A purpose built pure solar boat is of course possible and has been done. But even with sound engineering and a big budget, speed is like watching paint dry, and a lot of design compromises have to be made at the expense of well, lots of stuff.

One for of renewable energy is very practical for pushing the boat under nearly any conditions. That is wind on sails. So that puts us right back where we started... A sailboat with electric auxiliary propulsion. Charging the bank from the prop when sailing at high speeds is doable if you have several days of charging between use of the motor. A large spread of solar panels can do the trick, if the motor is not used. A catamaran built as a solar sailer could carry an awful lot of panels. A small generator could put a charge on the bank in the absence of significant solar or regen charging.

So, an electric motor is practical on a cruiser, but not practical for cruising. If you motor a lot, diesel is still king. For motoring out of a calm, maybe. For maneuvering only, electric is perfect.

Yes, you could do away with the dedicated house bank, but I wouldnt. In fact, a backup 48v bank would be a good idea. Normal 12v loads can be taken from the bank via a dc/dc converter. Redundant isolated power sources are a darn good idea, whether it is a 48v bank and a 12v house bank, or 2 48v banks which is preferable.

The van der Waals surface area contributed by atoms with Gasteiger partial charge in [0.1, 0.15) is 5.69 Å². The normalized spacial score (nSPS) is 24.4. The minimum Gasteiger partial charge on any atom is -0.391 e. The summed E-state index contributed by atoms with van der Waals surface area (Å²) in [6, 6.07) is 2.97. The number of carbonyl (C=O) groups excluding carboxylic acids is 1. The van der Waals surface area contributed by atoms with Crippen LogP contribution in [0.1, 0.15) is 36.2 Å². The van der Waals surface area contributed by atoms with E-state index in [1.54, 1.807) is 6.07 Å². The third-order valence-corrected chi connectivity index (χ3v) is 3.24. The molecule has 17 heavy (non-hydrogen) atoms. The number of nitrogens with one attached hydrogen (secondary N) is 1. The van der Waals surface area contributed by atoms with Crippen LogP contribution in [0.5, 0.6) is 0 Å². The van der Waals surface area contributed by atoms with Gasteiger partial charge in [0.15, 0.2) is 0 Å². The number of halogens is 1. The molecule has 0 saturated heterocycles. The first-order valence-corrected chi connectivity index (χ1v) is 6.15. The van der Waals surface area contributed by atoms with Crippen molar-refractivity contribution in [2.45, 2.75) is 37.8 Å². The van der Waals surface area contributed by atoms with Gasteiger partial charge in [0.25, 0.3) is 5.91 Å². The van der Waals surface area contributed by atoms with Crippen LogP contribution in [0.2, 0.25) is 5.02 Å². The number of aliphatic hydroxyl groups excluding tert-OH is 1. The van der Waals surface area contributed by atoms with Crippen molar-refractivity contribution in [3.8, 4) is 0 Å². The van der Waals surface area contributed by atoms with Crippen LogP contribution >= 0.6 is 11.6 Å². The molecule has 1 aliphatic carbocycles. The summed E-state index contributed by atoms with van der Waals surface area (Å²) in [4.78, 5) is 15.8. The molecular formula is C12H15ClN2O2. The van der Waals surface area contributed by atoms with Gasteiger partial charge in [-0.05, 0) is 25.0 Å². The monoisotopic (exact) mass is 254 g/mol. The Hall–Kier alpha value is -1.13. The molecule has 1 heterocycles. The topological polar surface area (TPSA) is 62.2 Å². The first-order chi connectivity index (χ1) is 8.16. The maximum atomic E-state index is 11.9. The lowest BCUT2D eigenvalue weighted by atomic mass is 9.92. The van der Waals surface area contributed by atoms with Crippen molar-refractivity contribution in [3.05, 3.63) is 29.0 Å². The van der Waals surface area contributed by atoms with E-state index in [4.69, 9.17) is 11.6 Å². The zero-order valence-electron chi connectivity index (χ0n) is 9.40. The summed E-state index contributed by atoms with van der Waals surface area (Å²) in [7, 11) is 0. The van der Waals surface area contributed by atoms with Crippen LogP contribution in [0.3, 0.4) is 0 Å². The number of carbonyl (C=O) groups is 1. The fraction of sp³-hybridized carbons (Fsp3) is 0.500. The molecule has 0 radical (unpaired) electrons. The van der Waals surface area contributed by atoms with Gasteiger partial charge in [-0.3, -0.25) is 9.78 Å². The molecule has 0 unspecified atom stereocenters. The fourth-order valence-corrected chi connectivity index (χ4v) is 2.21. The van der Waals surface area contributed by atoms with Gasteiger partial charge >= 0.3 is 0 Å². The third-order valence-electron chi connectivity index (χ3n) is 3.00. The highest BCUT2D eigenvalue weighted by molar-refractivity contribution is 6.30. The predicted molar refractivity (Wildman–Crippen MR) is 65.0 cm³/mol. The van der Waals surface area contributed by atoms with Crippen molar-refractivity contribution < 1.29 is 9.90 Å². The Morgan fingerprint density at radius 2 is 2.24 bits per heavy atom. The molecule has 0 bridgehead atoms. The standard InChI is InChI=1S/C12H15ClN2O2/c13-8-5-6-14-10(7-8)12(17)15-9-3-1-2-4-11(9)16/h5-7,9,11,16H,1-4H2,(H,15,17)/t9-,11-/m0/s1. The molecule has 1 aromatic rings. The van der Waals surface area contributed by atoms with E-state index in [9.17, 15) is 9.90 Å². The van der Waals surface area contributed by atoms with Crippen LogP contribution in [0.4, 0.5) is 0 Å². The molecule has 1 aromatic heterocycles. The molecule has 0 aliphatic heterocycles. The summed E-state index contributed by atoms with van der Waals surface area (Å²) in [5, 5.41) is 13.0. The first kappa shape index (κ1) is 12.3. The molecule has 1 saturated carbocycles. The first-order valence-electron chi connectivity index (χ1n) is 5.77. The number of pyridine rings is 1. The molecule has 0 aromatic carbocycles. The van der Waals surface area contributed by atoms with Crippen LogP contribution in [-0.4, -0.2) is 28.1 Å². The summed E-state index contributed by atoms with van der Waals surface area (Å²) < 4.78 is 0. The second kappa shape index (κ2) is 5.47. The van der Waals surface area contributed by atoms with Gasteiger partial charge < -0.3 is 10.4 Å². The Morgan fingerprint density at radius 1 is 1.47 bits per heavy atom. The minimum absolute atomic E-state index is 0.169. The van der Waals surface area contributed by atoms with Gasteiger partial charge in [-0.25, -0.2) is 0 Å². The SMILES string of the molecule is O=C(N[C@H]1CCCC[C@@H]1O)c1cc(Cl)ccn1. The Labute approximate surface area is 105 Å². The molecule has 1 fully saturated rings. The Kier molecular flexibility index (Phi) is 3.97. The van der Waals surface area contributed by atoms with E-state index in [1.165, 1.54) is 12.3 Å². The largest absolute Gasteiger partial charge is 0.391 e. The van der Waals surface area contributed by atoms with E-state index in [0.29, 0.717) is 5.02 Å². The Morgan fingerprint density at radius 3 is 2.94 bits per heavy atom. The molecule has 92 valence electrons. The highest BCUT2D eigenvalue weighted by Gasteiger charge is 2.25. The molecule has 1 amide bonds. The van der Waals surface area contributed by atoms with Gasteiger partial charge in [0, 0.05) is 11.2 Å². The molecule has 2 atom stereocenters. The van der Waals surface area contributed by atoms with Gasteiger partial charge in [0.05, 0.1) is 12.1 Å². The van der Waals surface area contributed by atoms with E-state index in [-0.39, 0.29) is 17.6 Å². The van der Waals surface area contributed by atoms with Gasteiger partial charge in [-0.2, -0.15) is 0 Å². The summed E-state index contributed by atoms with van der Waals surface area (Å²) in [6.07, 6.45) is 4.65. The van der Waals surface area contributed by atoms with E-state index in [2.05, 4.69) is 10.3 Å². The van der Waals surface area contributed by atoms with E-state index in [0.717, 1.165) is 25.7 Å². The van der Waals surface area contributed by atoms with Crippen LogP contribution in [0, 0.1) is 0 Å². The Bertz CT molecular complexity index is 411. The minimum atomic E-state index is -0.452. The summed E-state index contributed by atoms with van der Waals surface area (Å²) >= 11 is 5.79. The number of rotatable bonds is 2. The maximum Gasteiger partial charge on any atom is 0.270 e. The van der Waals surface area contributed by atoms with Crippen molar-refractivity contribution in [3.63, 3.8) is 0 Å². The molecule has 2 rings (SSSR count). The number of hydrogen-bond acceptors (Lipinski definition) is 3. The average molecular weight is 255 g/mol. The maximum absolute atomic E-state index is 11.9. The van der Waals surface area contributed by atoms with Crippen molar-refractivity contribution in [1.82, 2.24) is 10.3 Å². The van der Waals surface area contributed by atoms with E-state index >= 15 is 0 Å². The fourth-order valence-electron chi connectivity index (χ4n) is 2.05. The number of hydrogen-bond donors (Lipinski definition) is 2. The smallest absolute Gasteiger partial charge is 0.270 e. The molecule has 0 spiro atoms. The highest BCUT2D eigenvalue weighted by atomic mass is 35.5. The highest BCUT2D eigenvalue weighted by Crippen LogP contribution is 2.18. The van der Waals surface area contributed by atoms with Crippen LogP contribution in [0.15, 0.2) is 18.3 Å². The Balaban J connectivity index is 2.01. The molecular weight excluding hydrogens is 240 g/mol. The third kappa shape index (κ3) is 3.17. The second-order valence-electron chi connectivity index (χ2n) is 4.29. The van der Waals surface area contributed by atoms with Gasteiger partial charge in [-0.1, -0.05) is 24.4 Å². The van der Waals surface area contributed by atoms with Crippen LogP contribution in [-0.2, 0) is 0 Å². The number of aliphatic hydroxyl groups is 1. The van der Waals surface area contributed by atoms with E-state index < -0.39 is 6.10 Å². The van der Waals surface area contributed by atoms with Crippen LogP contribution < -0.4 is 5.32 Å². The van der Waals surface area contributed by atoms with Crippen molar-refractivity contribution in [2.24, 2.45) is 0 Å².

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Old 01-11-2014, 20:37   #9
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Re: Electric Repower (and more!)- Options?

Another forumite, Mbianka has done an e-repower, and blogged about it: THE BIANKA LOG BLOG: Going electric: Part 1: The why and how
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Old 02-11-2014, 08:25   #10
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Re: Electric Repower (and more!)- Options?

One thing I didn't mention is motorsailing with electric power. In light airs you could certainly get a small boost in speed from running the motor on solar power at low speed, and not deplete the batteries. I could see running 5a from a big solar spread and turning a 2kt run in light air into 3.5kt, for instance. Sometimes a little bit of power is enough to make a difference.

The Bianka Blog was a major inspiration and source for ideas when I was still planning my repower. Mike makes good use of his electric drive by having a flexible system and being resourceful. A great read, for anyone thinking about going electric. He combines wind, solar, a portable generator, sail, batteries, and motor in a cost effective way and while he doesn't eliminate fossil fuel use entirely, he does make minimum use of it while still getting where he wants to go.